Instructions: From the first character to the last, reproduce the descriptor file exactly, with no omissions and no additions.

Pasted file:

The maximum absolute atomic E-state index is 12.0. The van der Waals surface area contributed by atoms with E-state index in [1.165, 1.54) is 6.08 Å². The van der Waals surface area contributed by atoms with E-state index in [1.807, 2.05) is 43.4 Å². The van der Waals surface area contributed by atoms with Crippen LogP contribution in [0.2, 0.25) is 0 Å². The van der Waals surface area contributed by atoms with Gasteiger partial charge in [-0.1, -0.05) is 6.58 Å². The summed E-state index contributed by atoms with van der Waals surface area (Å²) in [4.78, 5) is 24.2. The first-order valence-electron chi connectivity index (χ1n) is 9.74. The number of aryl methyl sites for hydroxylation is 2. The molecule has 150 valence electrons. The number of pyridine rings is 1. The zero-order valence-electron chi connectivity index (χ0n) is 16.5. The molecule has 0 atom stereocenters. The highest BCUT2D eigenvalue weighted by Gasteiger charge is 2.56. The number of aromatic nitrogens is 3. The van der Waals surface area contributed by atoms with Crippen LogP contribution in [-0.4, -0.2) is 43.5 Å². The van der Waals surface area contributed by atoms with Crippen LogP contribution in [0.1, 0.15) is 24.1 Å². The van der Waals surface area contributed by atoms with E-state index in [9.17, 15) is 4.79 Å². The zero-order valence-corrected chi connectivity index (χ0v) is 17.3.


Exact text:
The maximum absolute atomic E-state index is 12.0. The van der Waals surface area contributed by atoms with E-state index in [1.165, 1.54) is 6.08 Å². The van der Waals surface area contributed by atoms with E-state index in [1.807, 2.05) is 43.4 Å². The van der Waals surface area contributed by atoms with Crippen LogP contribution in [0.2, 0.25) is 0 Å². The van der Waals surface area contributed by atoms with Gasteiger partial charge in [-0.1, -0.05) is 6.58 Å². The summed E-state index contributed by atoms with van der Waals surface area (Å²) in [4.78, 5) is 24.2. The first-order valence-electron chi connectivity index (χ1n) is 9.74. The number of aryl methyl sites for hydroxylation is 2. The molecule has 150 valence electrons. The number of pyridine rings is 1. The zero-order valence-electron chi connectivity index (χ0n) is 16.5. The molecule has 0 atom stereocenters. The highest BCUT2D eigenvalue weighted by Gasteiger charge is 2.56. The number of aromatic nitrogens is 3. The van der Waals surface area contributed by atoms with Crippen LogP contribution in [-0.4, -0.2) is 43.5 Å². The van der Waals surface area contributed by atoms with Crippen LogP contribution in [0.1, 0.15) is 24.1 Å². The van der Waals surface area contributed by atoms with E-state index in [9.17, 15) is 4.79 Å². The zero-order valence-corrected chi connectivity index (χ0v) is 17.3.